Chip, Dale are big additions to equine program

Buggy for Dale -- In Southern Illinois University Carbondale’s riding arena, Dale, a Clydesdale donated to the College of Agricultural Sciences’ horse program last fall, pulls a tractor tire as he trains for carriage work, while his brother Chip demonstrates his saddle skills. Students working with the pair hope to raise money for Dale’s buggy by featuring the horses in a Chip’n’Dale calendar. (Photo by Russell Bailey) Download Photo Here

May 12, 2010

Chip, Dale are big additions to equine program

by K.C. Jaehnig

CARBONDALE, Ill. -- Picture a Clydesdale -- or two -- dressed up as Cupid. It could happen if the equine science students at Southern Illinois University Carbondale have anything to say about it.

“The students want to create a Chip ‘n’ Dale calendar as a fundraiser with the horses dressed up to reflect the holiday of the month,” said equine science director Sheryl S. King, as she watched Chip and Dale, her new “gentle giants,” graze. “One of the big challenges we now have is finding equipment that will fit them -- Clydesdales don’t mature until they’re 5 years old (Chip is 1, Dale is 2), so they have a lot of growth left in them. I’m discovering that a Clydesdale carriage and saddles are quite expensive -- that’s one reason we’re looking at the calendar.”

Chip and Dale arrived on campus last fall, courtesy of Phil Farrell of Farrell Clydesdales, whose Decatur-based family has bred these huge horses for three generations and exports them all over the world.

“Phil has tried very hard to convince people that draft horses can do a lot more than pull carriages,” King said. “When he found out about our program and what our students do, he thought we would provide the perfect showcase. Our charge is to make them as versatile as they possibly can be. A lot of draft horses are used in jumping competitions, some people ride them dressage (the equivalent of horse gymnastics). We’re going to try for it all. We’re even going to try them with cattle, though I’m not sure how they’ll do as ‘cowboy’ horses.’”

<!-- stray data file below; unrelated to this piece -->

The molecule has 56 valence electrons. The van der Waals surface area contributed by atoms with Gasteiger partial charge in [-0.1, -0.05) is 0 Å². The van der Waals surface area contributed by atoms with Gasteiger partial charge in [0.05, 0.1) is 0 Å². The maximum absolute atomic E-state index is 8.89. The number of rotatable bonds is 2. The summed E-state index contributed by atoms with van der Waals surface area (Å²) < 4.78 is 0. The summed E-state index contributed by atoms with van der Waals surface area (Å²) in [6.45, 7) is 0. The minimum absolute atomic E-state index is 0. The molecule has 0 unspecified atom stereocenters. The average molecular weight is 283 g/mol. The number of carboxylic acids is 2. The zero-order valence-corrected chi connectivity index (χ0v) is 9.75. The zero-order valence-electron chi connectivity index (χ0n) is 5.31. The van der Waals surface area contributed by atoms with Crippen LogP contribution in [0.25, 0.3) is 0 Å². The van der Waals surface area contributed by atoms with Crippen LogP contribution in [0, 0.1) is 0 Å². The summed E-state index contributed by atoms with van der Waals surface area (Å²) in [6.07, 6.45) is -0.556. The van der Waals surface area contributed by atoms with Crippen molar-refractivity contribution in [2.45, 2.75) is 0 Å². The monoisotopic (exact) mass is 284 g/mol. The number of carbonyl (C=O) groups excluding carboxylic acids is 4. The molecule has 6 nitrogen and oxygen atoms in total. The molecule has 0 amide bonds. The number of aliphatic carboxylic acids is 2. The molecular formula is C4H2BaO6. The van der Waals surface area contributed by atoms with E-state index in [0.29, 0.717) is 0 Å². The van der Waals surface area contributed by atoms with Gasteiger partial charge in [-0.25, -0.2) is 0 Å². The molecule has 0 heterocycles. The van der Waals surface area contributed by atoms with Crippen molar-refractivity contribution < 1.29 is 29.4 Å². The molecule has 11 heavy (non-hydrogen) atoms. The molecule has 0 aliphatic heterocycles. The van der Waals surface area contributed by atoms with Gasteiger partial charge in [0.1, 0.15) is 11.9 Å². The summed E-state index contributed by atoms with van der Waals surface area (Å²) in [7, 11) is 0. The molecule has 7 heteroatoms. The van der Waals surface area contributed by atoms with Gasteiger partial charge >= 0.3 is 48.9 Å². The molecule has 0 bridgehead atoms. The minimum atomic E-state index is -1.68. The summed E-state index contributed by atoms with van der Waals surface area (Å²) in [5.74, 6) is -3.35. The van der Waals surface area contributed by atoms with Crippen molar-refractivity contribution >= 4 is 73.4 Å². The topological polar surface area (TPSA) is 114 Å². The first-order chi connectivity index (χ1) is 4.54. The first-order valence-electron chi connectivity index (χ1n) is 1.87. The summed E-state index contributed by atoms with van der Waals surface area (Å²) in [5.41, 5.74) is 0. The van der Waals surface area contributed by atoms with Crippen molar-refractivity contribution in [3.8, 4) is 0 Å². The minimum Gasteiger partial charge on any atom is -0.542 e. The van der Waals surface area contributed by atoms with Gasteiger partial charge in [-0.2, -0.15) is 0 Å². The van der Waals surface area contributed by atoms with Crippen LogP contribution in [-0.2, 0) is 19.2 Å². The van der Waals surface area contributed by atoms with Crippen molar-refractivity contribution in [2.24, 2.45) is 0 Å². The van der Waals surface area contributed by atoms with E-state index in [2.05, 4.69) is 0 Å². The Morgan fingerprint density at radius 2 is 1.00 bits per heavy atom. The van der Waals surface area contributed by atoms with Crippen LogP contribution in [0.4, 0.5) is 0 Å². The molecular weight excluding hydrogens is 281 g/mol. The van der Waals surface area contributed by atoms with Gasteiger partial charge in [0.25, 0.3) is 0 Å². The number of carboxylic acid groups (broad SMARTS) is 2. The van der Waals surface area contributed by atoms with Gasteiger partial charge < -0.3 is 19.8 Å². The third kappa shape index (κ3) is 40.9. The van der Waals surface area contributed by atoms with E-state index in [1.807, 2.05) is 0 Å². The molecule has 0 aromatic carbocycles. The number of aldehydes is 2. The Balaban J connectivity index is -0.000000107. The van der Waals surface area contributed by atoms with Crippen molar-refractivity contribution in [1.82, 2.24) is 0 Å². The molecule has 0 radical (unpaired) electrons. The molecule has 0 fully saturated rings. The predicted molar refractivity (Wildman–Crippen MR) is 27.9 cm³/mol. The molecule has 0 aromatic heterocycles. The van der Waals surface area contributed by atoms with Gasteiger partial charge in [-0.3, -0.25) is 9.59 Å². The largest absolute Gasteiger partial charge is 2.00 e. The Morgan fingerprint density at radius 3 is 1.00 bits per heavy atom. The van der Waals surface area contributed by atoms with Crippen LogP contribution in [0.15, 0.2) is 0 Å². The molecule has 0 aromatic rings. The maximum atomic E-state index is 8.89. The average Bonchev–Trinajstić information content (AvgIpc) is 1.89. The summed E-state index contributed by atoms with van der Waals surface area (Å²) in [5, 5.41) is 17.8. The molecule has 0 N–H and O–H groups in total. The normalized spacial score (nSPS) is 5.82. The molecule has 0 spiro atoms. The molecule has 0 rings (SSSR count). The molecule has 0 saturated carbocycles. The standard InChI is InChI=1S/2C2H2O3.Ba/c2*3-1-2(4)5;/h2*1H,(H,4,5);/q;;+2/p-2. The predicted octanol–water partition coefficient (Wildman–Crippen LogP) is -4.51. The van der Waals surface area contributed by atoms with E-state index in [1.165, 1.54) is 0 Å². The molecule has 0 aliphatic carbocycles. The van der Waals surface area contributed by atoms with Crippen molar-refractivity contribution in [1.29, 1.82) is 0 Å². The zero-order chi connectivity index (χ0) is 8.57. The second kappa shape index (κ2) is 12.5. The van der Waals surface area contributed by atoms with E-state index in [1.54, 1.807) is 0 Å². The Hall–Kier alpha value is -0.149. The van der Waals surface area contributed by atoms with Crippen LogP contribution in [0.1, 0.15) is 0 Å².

This is where the students come in. Under the low-key tutelage of area “horse whisperer” and graduate student Mark W. Schwarm, 10 equine science majors have been engaged in what was known in a harsher era as “horse breaking” -- socializing the horses and teaching them to perform various tasks.

“We don’t make the horses do anything; we just let our ideas become their ideas,” Schwarm has said in describing his method. “I have learned that working from the horse’s idea is much easier. These particular guys are very massive and very strong so we try to get them to be willing. If they learn how to be with you rather than wanting to leave all the time, they’re more easy to work with.”

Schwarm found the pair -- full brothers -- a little “touchier” than he expected when they first arrived. “They’re timid -- they don’t know how big they are,” he said. “They’ve needed reassuring quite often. Chip’s a little easier; he seems to have a happy-go-lucky attitude, where Dale is a little more serious and reserved, but he has his own mind about how to do things. Dale being the older had more experience so he needed a little more reassuring. He’s a little bit more worried about whether things will be OK. But when he lets down, he gets soft and relaxed, and his eyes go soft and quiet.”

While both horses had done a little halter work before coming to SIUC, neither had been ridden, so Schwarm and his students started by getting them used to the saddle. “Dale had a hard time with that,” Schwarm recalled. “He would try to move out when we threw the saddle up. By the end of a session, all the students could saddle him, but the next time out, we had to start all over again. But it wasn’t as hard as the time before, and each time he got a little better.”

After the horses grew accustomed to the controlled environment of the Horse Center’s arena, Schwarm moved everyone outside. “I told the students, ‘If the horses need to go, just let them go -- of course, they couldn’t stop them anyway -- but when a horse feels like he can go if he needs to, he’s more likely to stay,” Schwarm said.

Though Schwarm considers the pair still “green,” Dale has moved beyond the saddle and is now willing -- when properly reassured — to pull a tractor tire, a first step in preparing him for carriage work. King has her eye on using the pair as ambassadors for her program, showing up at public events, pulling the carriage she hopes someone will donate if they don’t sell enough calendars to buy one themselves and giving folks rides.

Right now, Dale pulls the tractor tire in the Horse Center’s arena, smoothing it out for the students who take riding classes there. But Schwarm thinks, for the horse’s sake, he needs to take it to the next level, so he’s hoping they don’t have to wait for calendar sales to get there.

“Dale’s ready to go to town -- he needs a job to do,” Schwarm said as he watched the big horse move smoothly around the arena trailing the wheel behind him. “Dale needs a buggy.”

If you’d like to help buy a buggy so Dale can “go to town,” contact King by e-mail,, or phone, 618/453-1771.